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Blood Adv. 2018 Apr 24;2(8):923-932. doi: 10.1182/bloodadvances.2018016121.

Hypomethylating agents in relapsed and refractory AML: outcomes and their predictors in a large international patient cohort.

Author information

1
Section of Hematology, Department of Internal Medicine, Yale University School of Medicine, New Haven, CT.
2
Department of Biostatistics, Yale School of Public Health, New Haven, CT.
3
Department of Medicine, University of Valencia, Hospital Universitario y Politécnico La Fe, Valencia, Spain.
4
Section of Hematology, Saint-Louis Hospital, University Paris 7, Paris, France.
5
Weill Cornell Medicine and New York Presbyterian Hospital, New York, NY.
6
Leukemia Program, Taussig Cancer Institute, Cleveland Clinic, Cleveland, OH.
7
Massachusetts General Hospital Cancer Center, Department of Hematology/Oncology, Harvard Medical School, Boston, MA.
8
Department of Malignant Hematology, Moffitt Cancer Center and Research Institute, Tampa, FL.
9
Division of Oncology & Hematology, University of Nebraska Medical Center, Omaha, NE.
10
Division of Hematology, Mayo Clinic, Rochester, MN.
11
Cote d'Azur University, Nice Sophia Antipolis University, Centre Hospitalier Universitaire de Nice, Nice, France.
12
Division of Hematology, University of Florence, Azienda Ospedaliero Universitaria Careggi, Florence, Italy.
13
Department of Pharmacy, Yale New Haven Hospital, New Haven, CT.
14
Department of Hematology, Institut Paoli Calmettes, Marseille, France.
15
Department of Haematology, Oncology and Clinical Immunology, Heinrich-Heine University Duesseldorf, Duesseldorf, Germany.
16
Section of Hematology, Hospital San Pedro Alcántara, Cáceres, Spain; and.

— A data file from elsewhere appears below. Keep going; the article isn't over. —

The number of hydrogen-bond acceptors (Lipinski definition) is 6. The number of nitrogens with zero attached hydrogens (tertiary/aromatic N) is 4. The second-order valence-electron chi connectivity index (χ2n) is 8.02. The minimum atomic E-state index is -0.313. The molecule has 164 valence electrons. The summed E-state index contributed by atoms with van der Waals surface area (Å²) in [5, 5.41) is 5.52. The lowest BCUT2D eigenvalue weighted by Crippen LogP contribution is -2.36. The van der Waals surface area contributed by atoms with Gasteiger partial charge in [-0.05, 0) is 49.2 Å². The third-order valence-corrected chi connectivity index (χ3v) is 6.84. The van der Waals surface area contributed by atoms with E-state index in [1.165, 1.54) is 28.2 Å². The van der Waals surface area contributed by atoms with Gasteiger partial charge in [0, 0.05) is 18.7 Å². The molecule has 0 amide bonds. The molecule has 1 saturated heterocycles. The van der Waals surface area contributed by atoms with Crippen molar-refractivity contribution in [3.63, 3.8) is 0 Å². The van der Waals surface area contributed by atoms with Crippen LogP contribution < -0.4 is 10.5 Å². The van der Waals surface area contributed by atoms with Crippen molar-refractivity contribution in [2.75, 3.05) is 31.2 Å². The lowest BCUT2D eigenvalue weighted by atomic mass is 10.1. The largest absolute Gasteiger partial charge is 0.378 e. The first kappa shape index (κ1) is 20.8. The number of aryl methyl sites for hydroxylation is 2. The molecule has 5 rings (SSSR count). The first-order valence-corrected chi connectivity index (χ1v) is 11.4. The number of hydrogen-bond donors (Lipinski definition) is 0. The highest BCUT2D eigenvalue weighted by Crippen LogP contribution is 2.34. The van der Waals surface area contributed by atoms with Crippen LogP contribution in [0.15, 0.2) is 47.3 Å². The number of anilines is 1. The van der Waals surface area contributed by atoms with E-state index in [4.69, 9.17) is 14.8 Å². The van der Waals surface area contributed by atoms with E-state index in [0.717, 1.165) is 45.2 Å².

17
Section of Hematology, University Hospital Reina Sofia, Cordoba, Spain.

Abstract

Although hypomethylating agents (HMAs) are frequently used in the frontline treatment of older acute myeloid leukemia (AML) patients, little is known about their effectiveness in relapsed or primary treatment-refractory (RR)-AML. Using an international multicenter retrospective database, we studied the effectiveness of HMAs in RR-AML and evaluated for predictors of response and overall survival (OS). A total of 655 patients from 12 centers received azacitidine (57%) or decitabine (43%), including 290 refractory (44%) and 365 relapsed (56%) patients. Median age at diagnosis was 65 years. Best response to HMAs was complete remission (CR; 11%) or CR with incomplete count recovery (CRi; 5.3%). Additionally, 8.5% experienced hematologic improvement. Median OS was 6.7 months (95% confidence interval, 6.1-7.3). As expected, OS differed significantly by best response, with patients achieving CR and CRi having a median OS of 25.3 and 14.6 months, respectively. In multivariate analysis, the presence of ≤5% circulating blasts and a 10-day schedule of decitabine were associated with improved response rates, whereas the presence of >5% circulating blasts and >20% bone marrow blasts were associated with decreased OS. A significant subset of RR-AML patients (16%) achieved CR/CRi with HMAs and experienced a median OS of 21 months. Outside of a clinical trial, HMAs represent a reasonable therapeutic option for some patients with RR-AML.

PMID:
29685952
PMCID:
PMC5916007
DOI:
10.1182/bloodadvances.2018016121
[Indexed for MEDLINE]
Free PMC Article

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